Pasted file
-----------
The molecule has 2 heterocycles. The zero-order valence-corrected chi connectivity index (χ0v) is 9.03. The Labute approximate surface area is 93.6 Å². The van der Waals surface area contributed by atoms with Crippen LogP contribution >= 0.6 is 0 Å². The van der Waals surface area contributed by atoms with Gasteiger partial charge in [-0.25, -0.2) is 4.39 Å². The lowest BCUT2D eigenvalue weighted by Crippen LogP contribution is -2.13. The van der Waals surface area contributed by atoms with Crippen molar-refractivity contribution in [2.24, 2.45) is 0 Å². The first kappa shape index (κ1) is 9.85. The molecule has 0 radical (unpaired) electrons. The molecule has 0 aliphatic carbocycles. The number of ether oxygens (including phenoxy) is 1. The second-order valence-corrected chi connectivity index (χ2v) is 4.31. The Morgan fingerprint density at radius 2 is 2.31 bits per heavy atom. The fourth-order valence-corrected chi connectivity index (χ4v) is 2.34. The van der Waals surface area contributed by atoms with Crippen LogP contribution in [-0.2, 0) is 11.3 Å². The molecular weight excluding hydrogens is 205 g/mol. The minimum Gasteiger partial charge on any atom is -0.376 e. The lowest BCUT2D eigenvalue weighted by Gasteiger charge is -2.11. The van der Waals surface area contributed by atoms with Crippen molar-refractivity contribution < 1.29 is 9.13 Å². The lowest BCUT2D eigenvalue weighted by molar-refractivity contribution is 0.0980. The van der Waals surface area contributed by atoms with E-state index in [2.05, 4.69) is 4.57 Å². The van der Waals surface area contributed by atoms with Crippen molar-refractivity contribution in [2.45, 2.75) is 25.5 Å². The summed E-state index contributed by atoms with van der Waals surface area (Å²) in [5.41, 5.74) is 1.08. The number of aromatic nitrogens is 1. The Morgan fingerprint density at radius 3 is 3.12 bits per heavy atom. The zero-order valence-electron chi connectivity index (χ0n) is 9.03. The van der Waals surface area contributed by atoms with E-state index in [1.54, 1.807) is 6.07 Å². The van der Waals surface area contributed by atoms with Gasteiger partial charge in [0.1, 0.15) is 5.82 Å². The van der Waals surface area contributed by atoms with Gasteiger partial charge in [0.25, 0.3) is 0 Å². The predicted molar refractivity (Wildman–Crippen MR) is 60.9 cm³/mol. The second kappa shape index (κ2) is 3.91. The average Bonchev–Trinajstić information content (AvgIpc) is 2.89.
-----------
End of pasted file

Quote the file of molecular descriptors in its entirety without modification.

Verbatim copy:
The molecule has 2 heterocycles. The zero-order valence-corrected chi connectivity index (χ0v) is 9.03. The Labute approximate surface area is 93.6 Å². The van der Waals surface area contributed by atoms with Crippen LogP contribution >= 0.6 is 0 Å². The van der Waals surface area contributed by atoms with Gasteiger partial charge in [-0.25, -0.2) is 4.39 Å². The lowest BCUT2D eigenvalue weighted by Crippen LogP contribution is -2.13. The van der Waals surface area contributed by atoms with Crippen molar-refractivity contribution in [2.24, 2.45) is 0 Å². The first kappa shape index (κ1) is 9.85. The molecule has 0 radical (unpaired) electrons. The molecule has 0 aliphatic carbocycles. The number of ether oxygens (including phenoxy) is 1. The second-order valence-corrected chi connectivity index (χ2v) is 4.31. The Morgan fingerprint density at radius 2 is 2.31 bits per heavy atom. The fourth-order valence-corrected chi connectivity index (χ4v) is 2.34. The van der Waals surface area contributed by atoms with Crippen LogP contribution in [-0.2, 0) is 11.3 Å². The molecular weight excluding hydrogens is 205 g/mol. The minimum Gasteiger partial charge on any atom is -0.376 e. The lowest BCUT2D eigenvalue weighted by Gasteiger charge is -2.11. The van der Waals surface area contributed by atoms with Crippen molar-refractivity contribution < 1.29 is 9.13 Å². The lowest BCUT2D eigenvalue weighted by molar-refractivity contribution is 0.0980. The van der Waals surface area contributed by atoms with E-state index in [2.05, 4.69) is 4.57 Å². The van der Waals surface area contributed by atoms with Crippen molar-refractivity contribution in [2.45, 2.75) is 25.5 Å². The summed E-state index contributed by atoms with van der Waals surface area (Å²) in [5.41, 5.74) is 1.08. The number of aromatic nitrogens is 1. The Morgan fingerprint density at radius 3 is 3.12 bits per heavy atom. The zero-order valence-electron chi connectivity index (χ0n) is 9.03. The van der Waals surface area contributed by atoms with E-state index in [1.54, 1.807) is 6.07 Å². The van der Waals surface area contributed by atoms with Gasteiger partial charge in [0.1, 0.15) is 5.82 Å². The van der Waals surface area contributed by atoms with Gasteiger partial charge in [0.25, 0.3) is 0 Å². The predicted molar refractivity (Wildman–Crippen MR) is 60.9 cm³/mol. The second kappa shape index (κ2) is 3.91. The average Bonchev–Trinajstić information content (AvgIpc) is 2.89.